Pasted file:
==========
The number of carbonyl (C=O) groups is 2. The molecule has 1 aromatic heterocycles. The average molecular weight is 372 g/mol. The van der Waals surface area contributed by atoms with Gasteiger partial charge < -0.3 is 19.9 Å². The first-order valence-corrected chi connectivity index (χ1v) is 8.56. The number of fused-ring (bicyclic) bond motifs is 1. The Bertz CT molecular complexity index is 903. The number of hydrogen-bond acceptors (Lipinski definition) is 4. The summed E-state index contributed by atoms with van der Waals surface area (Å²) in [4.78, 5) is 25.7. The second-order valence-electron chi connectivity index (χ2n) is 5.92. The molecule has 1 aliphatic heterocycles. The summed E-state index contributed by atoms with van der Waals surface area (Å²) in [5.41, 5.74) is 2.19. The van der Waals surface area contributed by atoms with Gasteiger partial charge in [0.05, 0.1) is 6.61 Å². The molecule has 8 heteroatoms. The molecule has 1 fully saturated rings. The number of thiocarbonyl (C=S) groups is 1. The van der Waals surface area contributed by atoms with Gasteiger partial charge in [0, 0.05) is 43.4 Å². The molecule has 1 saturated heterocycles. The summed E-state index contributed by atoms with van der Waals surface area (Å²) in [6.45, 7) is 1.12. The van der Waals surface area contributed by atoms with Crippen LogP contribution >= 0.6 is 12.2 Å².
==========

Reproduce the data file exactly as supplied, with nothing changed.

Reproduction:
The number of carbonyl (C=O) groups is 2. The molecule has 1 aromatic heterocycles. The average molecular weight is 372 g/mol. The van der Waals surface area contributed by atoms with Gasteiger partial charge < -0.3 is 19.9 Å². The first-order valence-corrected chi connectivity index (χ1v) is 8.56. The number of fused-ring (bicyclic) bond motifs is 1. The Bertz CT molecular complexity index is 903. The number of hydrogen-bond acceptors (Lipinski definition) is 4. The summed E-state index contributed by atoms with van der Waals surface area (Å²) in [4.78, 5) is 25.7. The second-order valence-electron chi connectivity index (χ2n) is 5.92. The molecule has 1 aliphatic heterocycles. The summed E-state index contributed by atoms with van der Waals surface area (Å²) in [5.41, 5.74) is 2.19. The van der Waals surface area contributed by atoms with Gasteiger partial charge in [0.05, 0.1) is 6.61 Å². The molecule has 8 heteroatoms. The molecule has 1 fully saturated rings. The number of thiocarbonyl (C=S) groups is 1. The van der Waals surface area contributed by atoms with Gasteiger partial charge in [0, 0.05) is 43.4 Å². The molecule has 1 saturated heterocycles. The summed E-state index contributed by atoms with van der Waals surface area (Å²) in [6.45, 7) is 1.12. The van der Waals surface area contributed by atoms with Crippen LogP contribution >= 0.6 is 12.2 Å².